Hot Stove Helper: Lyons and Tigers and Lairds, oh my

Throughout January and February, we're reviewing offseason MLB transactions that have fantasy implications, and we're going team-by-team. This isn't quite like Hot Stove Daily, though. The focus here is limited. We're only looking at ownable fantasy players who've found new employers.

Detroit Tigers

The Tigers entered 2008 as the AL Central favorite, boasting new slugger Miguel Cabrera and arguably the best offense on paper in the Junior Circuit. The offense turned out to be very good if not dominant – Cabrera and friends got hot in the second half and eventually rolled up 821 runs and 200 homers – but a horror show on the mound torpedoed the favorites and landed them in the division basement. GM Dave Dombrowski wasn’t able to make a lot of changes to the pitching staff over the winter, so the Tigers once again will need to outslug opponents if they’re going to dream about playoff contention.

Let’s have a look at the major transactions affecting the 2009 club:

Signed RP Brandon Lyon to a one-year contract

The Tigers haven’t promised their closing job to Lyon, but it’s not difficult to connect the dots here. First and foremost, Detroit is paying the journeyman reliever $4.25 million for the year – that’s more than you’d pay someone earmarked for a set-up role. And let’s not forget how Jim Leyland likes to play the ninth inning; he’s most comfortable handing the ball to a veteran who can throw strikes, and Lyon, for all of his foibles, is a pounder of the strike zone. Contrast that to the competition: Fernando Rodney (great stuff, no clue where it’s going) and Joel Zumaya (inexperienced, wild, coming off shoulder surgery). If Lyon doesn’t make a mess of spring training, he’ll become the new ninth-inning guy in Motown.

Traded for SP Edwin Jackson

Don’t let those pretty 14 wins fool you, Jackson didn’t really come all that far in 2008. His 4.42 ERA was a real Houdini act given his bloated 1.51 ratio, and the league hit .281 against him. Jackson was able to address his career-long control problem, dropping his walks down to 3.78 per nine innings, but his strikeout rate (5.3/9) flattened at the same time. Memories of his minor-league press clippings keep getting hazier and hazier.

Traded for C Gerald Laird

Don’t make the knee-jerk assumption that Laird’s bat will fizzle now that he’s away from the Arlington undertow; he produced better stats on the road in two of the last three seasons. Laird isn’t going to make anyone forget the prime years of Lance Parrish, but he’s got job security in Detroit and is capable of a sneaky little .270-10-55 season, the type of return you’d be happy to land in an AL-only league. He’ll need to play his way into our mixed-league plans, but we’ll at least put him on the radar to start the season.

Signed SS Adam Everett to a one-year contract

You can understand why the Tigers quickly tired of Edgar Renteria, he of the declining bat speed and slipping range. Everett still is a plus defender, that’s great, but he’s basically useless when he’s asked to take a spot in the batter’s box (his three-year line reads .233/.286/.331). The top six hitters in the Detroit order figure to produce plenty of runs on their own, but Everett’s automatic out in the No. 9 spot could wear out it’s welcome before the summer is over.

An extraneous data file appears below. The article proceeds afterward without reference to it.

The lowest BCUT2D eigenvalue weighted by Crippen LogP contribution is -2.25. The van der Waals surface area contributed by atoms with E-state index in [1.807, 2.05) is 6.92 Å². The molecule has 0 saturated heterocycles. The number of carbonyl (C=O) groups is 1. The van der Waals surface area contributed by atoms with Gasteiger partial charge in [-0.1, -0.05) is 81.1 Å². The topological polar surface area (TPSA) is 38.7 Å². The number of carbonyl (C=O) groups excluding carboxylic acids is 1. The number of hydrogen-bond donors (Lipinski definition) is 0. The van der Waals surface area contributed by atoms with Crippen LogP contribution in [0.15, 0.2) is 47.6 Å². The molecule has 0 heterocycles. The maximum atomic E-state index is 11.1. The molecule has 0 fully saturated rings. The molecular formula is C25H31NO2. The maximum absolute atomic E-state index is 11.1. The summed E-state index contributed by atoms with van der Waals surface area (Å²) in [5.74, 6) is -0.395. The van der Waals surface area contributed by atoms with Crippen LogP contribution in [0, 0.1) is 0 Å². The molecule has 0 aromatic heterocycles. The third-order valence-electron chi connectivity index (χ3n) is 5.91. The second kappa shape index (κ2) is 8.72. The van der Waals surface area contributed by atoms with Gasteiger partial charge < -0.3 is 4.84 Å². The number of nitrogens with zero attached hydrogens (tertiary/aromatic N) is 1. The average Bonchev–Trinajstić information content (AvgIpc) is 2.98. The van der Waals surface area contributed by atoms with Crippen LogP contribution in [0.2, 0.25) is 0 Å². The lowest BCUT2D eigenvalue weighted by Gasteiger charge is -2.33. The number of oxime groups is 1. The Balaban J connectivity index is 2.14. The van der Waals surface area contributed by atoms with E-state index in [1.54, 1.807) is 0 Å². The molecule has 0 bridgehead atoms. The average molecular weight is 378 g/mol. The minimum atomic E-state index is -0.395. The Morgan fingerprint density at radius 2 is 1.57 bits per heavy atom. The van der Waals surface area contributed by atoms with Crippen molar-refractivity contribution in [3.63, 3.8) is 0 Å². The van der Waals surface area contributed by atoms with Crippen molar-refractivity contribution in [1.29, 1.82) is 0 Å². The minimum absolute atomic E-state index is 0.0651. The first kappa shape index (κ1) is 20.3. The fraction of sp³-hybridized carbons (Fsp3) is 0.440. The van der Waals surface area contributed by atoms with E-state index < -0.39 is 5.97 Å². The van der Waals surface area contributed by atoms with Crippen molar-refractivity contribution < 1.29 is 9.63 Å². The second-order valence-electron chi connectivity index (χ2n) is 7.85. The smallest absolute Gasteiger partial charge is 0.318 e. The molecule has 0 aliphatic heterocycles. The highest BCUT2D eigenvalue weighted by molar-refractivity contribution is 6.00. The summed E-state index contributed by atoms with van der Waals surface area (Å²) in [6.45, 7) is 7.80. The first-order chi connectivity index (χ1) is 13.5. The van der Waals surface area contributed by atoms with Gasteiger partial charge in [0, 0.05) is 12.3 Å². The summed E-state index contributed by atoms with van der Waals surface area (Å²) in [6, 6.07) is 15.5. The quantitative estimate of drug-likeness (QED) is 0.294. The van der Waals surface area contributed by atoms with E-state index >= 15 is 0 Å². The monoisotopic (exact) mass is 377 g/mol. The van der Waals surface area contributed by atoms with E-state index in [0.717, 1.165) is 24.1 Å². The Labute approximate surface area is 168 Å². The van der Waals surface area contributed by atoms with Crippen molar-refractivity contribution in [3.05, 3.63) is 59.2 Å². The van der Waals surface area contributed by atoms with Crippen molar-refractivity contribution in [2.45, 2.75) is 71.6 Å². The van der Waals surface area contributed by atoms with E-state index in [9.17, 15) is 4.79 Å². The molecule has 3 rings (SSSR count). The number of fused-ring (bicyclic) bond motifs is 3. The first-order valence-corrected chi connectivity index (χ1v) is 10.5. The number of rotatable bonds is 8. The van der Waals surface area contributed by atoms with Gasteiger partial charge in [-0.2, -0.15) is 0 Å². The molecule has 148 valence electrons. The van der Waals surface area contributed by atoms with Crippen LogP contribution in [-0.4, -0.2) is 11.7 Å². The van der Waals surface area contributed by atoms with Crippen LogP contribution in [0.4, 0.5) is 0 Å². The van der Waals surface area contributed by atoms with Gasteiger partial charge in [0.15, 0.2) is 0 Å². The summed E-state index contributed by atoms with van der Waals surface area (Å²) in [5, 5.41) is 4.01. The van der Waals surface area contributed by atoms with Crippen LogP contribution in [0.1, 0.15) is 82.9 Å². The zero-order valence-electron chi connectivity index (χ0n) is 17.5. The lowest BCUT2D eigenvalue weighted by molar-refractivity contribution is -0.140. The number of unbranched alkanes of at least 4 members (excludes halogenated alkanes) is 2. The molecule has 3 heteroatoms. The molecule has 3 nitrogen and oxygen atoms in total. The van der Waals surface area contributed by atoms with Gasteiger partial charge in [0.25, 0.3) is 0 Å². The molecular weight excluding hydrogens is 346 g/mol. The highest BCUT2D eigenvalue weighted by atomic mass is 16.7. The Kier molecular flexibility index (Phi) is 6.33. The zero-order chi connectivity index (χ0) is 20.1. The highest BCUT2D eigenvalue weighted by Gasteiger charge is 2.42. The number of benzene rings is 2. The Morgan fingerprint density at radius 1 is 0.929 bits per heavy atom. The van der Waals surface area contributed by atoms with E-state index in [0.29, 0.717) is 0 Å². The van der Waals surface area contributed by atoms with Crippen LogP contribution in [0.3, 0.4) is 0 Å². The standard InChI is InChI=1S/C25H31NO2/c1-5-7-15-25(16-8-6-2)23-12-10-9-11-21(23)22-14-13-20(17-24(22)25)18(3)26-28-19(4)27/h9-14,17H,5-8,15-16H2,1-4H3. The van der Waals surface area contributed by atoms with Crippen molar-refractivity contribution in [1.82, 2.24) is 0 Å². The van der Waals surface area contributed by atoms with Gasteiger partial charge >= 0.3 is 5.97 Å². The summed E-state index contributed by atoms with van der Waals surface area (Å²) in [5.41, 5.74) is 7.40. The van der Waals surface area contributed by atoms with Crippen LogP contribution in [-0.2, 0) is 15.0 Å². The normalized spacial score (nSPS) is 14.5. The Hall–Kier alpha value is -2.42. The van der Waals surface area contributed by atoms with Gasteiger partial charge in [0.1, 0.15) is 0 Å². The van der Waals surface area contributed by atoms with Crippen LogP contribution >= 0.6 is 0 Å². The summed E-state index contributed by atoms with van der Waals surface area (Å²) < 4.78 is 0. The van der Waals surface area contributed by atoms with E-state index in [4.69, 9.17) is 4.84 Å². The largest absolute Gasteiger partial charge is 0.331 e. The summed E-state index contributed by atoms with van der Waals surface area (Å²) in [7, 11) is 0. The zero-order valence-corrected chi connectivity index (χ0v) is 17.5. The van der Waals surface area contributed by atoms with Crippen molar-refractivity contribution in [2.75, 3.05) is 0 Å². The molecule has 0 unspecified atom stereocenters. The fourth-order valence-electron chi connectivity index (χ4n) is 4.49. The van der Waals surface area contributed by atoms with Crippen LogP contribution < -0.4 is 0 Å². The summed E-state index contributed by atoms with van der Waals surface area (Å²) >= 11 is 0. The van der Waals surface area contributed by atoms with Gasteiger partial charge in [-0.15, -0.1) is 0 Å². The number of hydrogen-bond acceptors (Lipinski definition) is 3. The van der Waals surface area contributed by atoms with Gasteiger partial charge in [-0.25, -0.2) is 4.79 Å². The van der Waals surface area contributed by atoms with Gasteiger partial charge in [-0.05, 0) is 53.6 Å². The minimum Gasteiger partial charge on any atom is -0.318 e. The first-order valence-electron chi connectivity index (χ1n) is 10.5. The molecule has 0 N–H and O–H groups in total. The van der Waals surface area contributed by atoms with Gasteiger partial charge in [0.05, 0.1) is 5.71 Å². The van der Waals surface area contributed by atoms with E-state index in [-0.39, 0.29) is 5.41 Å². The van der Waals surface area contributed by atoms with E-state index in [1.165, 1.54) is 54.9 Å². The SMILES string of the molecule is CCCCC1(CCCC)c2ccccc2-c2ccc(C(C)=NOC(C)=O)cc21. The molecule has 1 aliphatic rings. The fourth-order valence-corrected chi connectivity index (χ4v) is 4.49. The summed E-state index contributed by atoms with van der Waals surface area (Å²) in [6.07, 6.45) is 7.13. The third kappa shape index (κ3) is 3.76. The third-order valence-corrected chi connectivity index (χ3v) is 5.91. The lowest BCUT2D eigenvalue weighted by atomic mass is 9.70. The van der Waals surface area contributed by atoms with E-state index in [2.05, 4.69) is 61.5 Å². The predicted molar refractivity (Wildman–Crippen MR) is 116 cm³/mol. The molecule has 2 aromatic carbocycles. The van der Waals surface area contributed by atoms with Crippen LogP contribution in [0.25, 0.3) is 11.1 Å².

Other Tiger Tales: Curtis Granderson made significant strides against left-handed pitching last year and a hand injury held back his counting stats. I consider him a sleeper MVP candidate and someone that offers major profit potential in 2009 ... It took a while for Cabrera to get fully comfortable in the American League, but he was a one-man wrecking crew in the second half (21 homers, 70 RBIs, .951 OPS over 68 games). Go ahead and take him as early as you like, you’ll get no argument from me . . . Carlos Guillen is a professional hitter and a team-first guy who’s been classy while the Tigers move him all around the diamond, but he’s also missed a chunk of playing time in four of the last six years and that’s a hard trend to be staring at now that he’s 33 ... The 27 home runs Brandon Inge hit in 2006 might have come at a cost; he’s hit just .236 and .205 the last few seasons, in part because he’s become pull-happy with his swing. Inge is set to start at third in 2009 and he’s carrying catcher eligibility from last summer, but there’s too much average risk here to get excited ... Ask 10 people on Justin Verlander’s 2009 prognosis and you might get 10 different answers. Last year’s line is a monumental disappointment for someone of his ability, but I’m trusting what I saw with my eyes – his velocity didn’t look compromised to me, there wasn’t an injury here – and calling for a notable step forward ... Trading for Dontrelle Willis last winter was bad enough, but why did the Tigers have to tack on a contract extension before he ever threw a pitch for the ballclub? Those high-maintenance mechanics need to be completely overhauled, and I doubt he’ll be a fantasy factor in 2009, if ever again.


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